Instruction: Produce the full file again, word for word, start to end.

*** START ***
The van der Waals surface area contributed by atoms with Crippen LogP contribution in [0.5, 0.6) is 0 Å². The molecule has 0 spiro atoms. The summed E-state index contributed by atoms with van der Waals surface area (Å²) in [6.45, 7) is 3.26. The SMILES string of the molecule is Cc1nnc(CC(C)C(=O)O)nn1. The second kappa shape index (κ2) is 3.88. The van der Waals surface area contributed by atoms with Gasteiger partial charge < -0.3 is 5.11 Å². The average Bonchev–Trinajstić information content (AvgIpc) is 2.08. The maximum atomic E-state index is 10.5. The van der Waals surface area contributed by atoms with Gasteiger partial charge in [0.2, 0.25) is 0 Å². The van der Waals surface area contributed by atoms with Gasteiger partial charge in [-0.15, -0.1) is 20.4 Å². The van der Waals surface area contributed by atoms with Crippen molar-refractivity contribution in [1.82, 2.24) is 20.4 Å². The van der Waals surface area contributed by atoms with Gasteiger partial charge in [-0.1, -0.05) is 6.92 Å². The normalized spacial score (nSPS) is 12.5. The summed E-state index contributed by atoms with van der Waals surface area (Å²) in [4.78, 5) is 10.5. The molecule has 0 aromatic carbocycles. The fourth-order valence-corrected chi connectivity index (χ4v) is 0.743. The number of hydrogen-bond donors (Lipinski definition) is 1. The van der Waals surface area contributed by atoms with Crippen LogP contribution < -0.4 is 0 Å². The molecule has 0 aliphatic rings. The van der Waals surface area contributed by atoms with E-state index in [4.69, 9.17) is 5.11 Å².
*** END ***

The van der Waals surface area contributed by atoms with Crippen LogP contribution in [0.5, 0.6) is 0 Å². The molecule has 0 spiro atoms. The summed E-state index contributed by atoms with van der Waals surface area (Å²) in [6.45, 7) is 3.26. The SMILES string of the molecule is Cc1nnc(CC(C)C(=O)O)nn1. The second kappa shape index (κ2) is 3.88. The van der Waals surface area contributed by atoms with Gasteiger partial charge < -0.3 is 5.11 Å². The average Bonchev–Trinajstić information content (AvgIpc) is 2.08. The maximum atomic E-state index is 10.5. The van der Waals surface area contributed by atoms with Gasteiger partial charge in [0.2, 0.25) is 0 Å². The van der Waals surface area contributed by atoms with Gasteiger partial charge in [-0.15, -0.1) is 20.4 Å². The van der Waals surface area contributed by atoms with Crippen molar-refractivity contribution in [1.82, 2.24) is 20.4 Å². The van der Waals surface area contributed by atoms with Gasteiger partial charge in [-0.1, -0.05) is 6.92 Å². The normalized spacial score (nSPS) is 12.5. The summed E-state index contributed by atoms with van der Waals surface area (Å²) in [4.78, 5) is 10.5. The molecule has 0 aromatic carbocycles. The fourth-order valence-corrected chi connectivity index (χ4v) is 0.743. The number of hydrogen-bond donors (Lipinski definition) is 1. The van der Waals surface area contributed by atoms with Crippen LogP contribution < -0.4 is 0 Å². The molecule has 0 aliphatic rings. The van der Waals surface area contributed by atoms with E-state index in [4.69, 9.17) is 5.11 Å².